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Australia’s Horton hangs on for 400 meter freestyle gold

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China’s Sun Yang arrived in Rio looking to defend his gold medal in the 400 meter freestyle. But yang fell just short of a repeat in the event, with Australia’s Mack Horton holding off the reigning Olympic champion to win Australia’s first gold medal of the Rio Olympics. Horton, who posted the second-fastest time of the qualifying heats, finished the final with a time of 3:41.51 with Yang just 17 one-hundredths of a second behind at 3:41.68.

Winning the bronze medal was Gabriele Detti of Italy, who finished with a time of 3:43.49. He’s the first Italian to medal in this event since Massimiliano Rossolino won the silver medal in Sydney in 2000, and in total three Italians have won a medal in the 400 meter freestyle (Novella Calligaris, 1972). The United States failed to medal in this event, with Conor Dwyer finishing fourth with a time of 3:44.01 and Connor Jaeger settling for fifth place with a time of 3:44.16.

Dwyer posted the fastest qualifying time, earning the spots in lane four as a result, but he was unable to carry that performance over into the final.

Horton’s gold medal is the first in this event for an Australian swimmer since Ian Thorpe won gold in 2004, and his win is the latest development in a rivalry between he and Yang. More importantly the gold could be the start of a resurgence for Australia after they experienced significant disappointment in London four years ago. Australia’s lone swimming gold medal in London came in the women’s 4×100 meter freestyle relay.

David Rudisha escapes car crash ‘well and unhurt’

AP
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David Rudisha, a two-time Olympic champion and world record holder at 800m, is “well and unhurt” after a car accident in his native Kenya, according to his Facebook account.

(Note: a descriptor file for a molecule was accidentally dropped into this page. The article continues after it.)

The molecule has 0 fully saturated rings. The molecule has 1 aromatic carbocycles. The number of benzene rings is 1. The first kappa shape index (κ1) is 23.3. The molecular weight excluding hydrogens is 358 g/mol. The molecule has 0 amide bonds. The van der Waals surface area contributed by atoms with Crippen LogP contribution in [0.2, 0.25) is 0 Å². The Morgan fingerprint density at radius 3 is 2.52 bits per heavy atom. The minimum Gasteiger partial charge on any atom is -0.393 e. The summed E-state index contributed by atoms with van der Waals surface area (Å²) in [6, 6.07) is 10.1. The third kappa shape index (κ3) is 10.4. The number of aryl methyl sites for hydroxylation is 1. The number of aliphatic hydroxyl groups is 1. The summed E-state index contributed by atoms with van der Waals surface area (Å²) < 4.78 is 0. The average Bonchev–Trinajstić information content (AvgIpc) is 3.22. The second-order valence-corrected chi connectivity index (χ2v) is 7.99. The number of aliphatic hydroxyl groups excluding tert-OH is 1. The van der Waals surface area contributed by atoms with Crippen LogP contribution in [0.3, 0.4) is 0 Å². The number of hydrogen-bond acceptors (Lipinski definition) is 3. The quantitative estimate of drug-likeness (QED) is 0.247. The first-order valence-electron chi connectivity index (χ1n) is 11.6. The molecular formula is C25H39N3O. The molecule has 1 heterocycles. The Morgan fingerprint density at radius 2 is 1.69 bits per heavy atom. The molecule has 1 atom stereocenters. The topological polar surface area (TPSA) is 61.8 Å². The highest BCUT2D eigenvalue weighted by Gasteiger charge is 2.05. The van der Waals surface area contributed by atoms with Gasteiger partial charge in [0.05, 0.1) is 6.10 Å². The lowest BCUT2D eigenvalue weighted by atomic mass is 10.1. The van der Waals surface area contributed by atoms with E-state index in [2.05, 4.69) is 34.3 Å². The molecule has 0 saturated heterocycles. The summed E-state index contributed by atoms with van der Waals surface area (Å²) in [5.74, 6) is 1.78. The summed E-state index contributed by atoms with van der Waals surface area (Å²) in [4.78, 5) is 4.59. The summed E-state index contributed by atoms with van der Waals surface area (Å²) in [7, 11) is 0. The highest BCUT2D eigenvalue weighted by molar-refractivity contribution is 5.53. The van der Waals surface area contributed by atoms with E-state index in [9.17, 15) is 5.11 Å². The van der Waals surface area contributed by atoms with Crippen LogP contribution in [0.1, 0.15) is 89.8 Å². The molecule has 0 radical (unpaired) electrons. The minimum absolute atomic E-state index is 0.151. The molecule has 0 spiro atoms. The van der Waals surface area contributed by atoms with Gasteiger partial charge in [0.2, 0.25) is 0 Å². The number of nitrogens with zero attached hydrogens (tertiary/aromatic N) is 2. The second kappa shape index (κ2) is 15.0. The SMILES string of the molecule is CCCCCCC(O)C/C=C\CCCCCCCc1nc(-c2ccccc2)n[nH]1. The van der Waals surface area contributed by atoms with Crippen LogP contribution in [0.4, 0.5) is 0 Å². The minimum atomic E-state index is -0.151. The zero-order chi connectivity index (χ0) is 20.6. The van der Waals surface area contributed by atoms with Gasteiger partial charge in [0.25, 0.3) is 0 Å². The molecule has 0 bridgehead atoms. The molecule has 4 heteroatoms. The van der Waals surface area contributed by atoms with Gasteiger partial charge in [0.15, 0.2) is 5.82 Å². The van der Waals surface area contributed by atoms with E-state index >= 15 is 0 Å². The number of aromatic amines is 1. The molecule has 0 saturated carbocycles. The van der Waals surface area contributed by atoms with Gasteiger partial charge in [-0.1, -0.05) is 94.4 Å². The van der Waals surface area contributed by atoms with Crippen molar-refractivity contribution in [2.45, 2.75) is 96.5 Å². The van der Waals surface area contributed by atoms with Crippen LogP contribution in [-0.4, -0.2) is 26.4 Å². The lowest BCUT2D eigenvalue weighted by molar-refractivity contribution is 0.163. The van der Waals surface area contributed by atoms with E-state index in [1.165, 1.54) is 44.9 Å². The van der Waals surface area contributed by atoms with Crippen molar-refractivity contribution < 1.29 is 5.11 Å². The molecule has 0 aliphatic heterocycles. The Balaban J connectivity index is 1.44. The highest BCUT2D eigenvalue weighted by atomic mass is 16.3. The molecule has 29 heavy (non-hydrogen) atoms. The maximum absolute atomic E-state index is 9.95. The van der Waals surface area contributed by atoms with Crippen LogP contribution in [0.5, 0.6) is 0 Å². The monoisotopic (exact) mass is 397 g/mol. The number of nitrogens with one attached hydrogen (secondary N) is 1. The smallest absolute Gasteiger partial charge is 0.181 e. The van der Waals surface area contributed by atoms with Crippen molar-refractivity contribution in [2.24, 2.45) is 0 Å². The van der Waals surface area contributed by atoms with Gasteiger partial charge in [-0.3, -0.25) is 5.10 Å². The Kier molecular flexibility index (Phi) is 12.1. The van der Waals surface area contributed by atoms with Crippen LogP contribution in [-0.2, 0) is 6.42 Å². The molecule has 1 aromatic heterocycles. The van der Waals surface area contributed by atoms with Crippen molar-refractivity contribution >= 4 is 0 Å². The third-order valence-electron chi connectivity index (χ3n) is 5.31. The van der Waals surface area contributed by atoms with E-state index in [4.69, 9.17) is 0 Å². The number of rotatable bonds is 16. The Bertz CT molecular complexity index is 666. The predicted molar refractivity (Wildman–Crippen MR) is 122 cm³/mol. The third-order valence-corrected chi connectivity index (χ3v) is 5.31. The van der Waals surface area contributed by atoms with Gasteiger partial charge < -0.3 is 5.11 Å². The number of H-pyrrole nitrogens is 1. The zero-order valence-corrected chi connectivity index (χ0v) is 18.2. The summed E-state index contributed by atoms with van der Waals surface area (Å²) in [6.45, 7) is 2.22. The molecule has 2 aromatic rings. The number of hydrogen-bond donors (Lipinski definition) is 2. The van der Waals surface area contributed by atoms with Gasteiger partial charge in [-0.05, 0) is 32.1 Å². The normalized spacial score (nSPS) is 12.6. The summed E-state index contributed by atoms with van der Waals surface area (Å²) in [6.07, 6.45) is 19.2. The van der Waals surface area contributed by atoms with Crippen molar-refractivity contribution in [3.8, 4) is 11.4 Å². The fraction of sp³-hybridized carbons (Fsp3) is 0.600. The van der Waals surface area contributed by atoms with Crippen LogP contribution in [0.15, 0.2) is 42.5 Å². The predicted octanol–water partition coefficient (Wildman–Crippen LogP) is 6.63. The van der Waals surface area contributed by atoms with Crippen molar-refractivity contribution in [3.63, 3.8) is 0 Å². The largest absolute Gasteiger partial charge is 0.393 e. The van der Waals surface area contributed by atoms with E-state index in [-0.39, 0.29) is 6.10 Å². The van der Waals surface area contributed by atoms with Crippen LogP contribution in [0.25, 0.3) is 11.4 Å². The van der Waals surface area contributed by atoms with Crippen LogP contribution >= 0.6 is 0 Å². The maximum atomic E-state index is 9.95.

Kenyan media reported that one of Rudisha’s tires burst on Saturday night, leading his car to collide with a bus, and he was treated for minor injuries at a hospital.

Rudisha, 30, last raced July 4, 2017, missing extended time with a quad muscle strain and back problems. His manager said last week that Rudisha will miss next month’s world championships.

Rudisha owns the three fastest times in history, including the world record 1:40.91 set in an epic 2012 Olympic final.

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Tokyo Paralympic medals unveiled with historic Braille design, indentations

Tokyo Paralympic Medals
Tokyo 2020
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The Tokyo Paralympic medals, which like the Olympic medals are created in part with metals from recycled cell phones and other small electronics, were unveiled on Sunday, one year out from the Opening Ceremony.

In a first for the Paralympics, each medal has one to three indentation(s) on its side to distinguish its color by touch — one for gold, two silver and three for bronze. Braille letters also spell out “Tokyo 2020” on each medal’s face.

For Rio, different amounts of tiny steel balls were put inside the medals based on their color, so that when shaken they would make distinct sounds. Visually impaired athletes could shake the medals next to their ears to determine the color.

More on the design from Tokyo 2020:

The design is centered around the motif of a traditional Japanese fan, depicting the Paralympic Games as the source of a fresh new wind refreshing the world as well as a shared experience connecting diverse hearts and minds. The kaname, or pivot point, holds all parts of the fan together; here it represents Para athletes bringing people together regardless of nationality or ethnicity. Motifs on the leaves of the fan depict the vitality of people’s hearts and symbolize Japan’s captivating and life-giving natural environment in the form of rocks, flowers, wood, leaves, and water. These are applied with a variety of techniques, producing a textured surface that makes the medals compelling to touch.

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Tokyo Paralympic Medals

Tokyo Paralympic Medals